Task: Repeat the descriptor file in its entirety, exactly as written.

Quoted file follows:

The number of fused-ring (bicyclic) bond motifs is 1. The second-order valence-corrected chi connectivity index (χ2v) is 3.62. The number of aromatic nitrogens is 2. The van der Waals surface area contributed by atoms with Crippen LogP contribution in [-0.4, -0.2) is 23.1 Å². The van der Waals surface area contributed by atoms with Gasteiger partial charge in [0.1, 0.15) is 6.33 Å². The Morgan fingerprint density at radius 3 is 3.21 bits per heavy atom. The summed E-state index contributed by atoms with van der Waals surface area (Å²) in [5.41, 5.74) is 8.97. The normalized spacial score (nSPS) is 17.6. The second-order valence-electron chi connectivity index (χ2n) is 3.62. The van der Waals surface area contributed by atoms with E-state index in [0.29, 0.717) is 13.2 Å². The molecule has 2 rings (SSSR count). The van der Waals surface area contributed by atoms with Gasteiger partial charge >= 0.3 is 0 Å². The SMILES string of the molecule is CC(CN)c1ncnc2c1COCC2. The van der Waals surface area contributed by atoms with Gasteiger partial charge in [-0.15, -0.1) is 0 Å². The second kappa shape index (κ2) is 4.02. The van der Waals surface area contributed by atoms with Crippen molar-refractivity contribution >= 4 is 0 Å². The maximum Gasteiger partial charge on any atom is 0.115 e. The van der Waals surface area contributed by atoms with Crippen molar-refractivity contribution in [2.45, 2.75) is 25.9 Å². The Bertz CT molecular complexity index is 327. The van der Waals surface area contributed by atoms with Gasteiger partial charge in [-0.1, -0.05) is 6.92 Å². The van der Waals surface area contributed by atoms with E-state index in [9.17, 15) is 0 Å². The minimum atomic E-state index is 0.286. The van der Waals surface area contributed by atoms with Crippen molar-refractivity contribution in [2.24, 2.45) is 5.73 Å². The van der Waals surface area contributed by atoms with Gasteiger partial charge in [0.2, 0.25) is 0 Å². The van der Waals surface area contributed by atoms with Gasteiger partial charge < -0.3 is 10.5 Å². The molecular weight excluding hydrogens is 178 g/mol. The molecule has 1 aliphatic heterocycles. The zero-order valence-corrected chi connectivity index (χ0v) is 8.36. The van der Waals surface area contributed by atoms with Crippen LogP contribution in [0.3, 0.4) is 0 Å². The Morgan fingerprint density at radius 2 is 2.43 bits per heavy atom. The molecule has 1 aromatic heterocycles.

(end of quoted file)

The number of fused-ring (bicyclic) bond motifs is 1. The second-order valence-corrected chi connectivity index (χ2v) is 3.62. The number of aromatic nitrogens is 2. The van der Waals surface area contributed by atoms with Crippen LogP contribution in [-0.4, -0.2) is 23.1 Å². The van der Waals surface area contributed by atoms with Gasteiger partial charge in [0.1, 0.15) is 6.33 Å². The Morgan fingerprint density at radius 3 is 3.21 bits per heavy atom. The summed E-state index contributed by atoms with van der Waals surface area (Å²) in [5.41, 5.74) is 8.97. The normalized spacial score (nSPS) is 17.6. The second-order valence-electron chi connectivity index (χ2n) is 3.62. The van der Waals surface area contributed by atoms with E-state index in [0.29, 0.717) is 13.2 Å². The molecule has 2 rings (SSSR count). The van der Waals surface area contributed by atoms with Gasteiger partial charge >= 0.3 is 0 Å². The SMILES string of the molecule is CC(CN)c1ncnc2c1COCC2. The van der Waals surface area contributed by atoms with Gasteiger partial charge in [-0.15, -0.1) is 0 Å². The second kappa shape index (κ2) is 4.02. The van der Waals surface area contributed by atoms with Crippen molar-refractivity contribution >= 4 is 0 Å². The maximum Gasteiger partial charge on any atom is 0.115 e. The van der Waals surface area contributed by atoms with Crippen molar-refractivity contribution in [2.45, 2.75) is 25.9 Å². The Bertz CT molecular complexity index is 327. The van der Waals surface area contributed by atoms with Gasteiger partial charge in [-0.1, -0.05) is 6.92 Å². The van der Waals surface area contributed by atoms with E-state index in [9.17, 15) is 0 Å². The minimum atomic E-state index is 0.286. The van der Waals surface area contributed by atoms with Crippen molar-refractivity contribution in [2.24, 2.45) is 5.73 Å². The van der Waals surface area contributed by atoms with Gasteiger partial charge in [0.2, 0.25) is 0 Å². The van der Waals surface area contributed by atoms with Gasteiger partial charge < -0.3 is 10.5 Å². The molecular weight excluding hydrogens is 178 g/mol. The molecule has 1 aliphatic heterocycles. The zero-order valence-corrected chi connectivity index (χ0v) is 8.36. The van der Waals surface area contributed by atoms with Crippen LogP contribution in [0.3, 0.4) is 0 Å². The Morgan fingerprint density at radius 2 is 2.43 bits per heavy atom. The molecule has 1 aromatic heterocycles.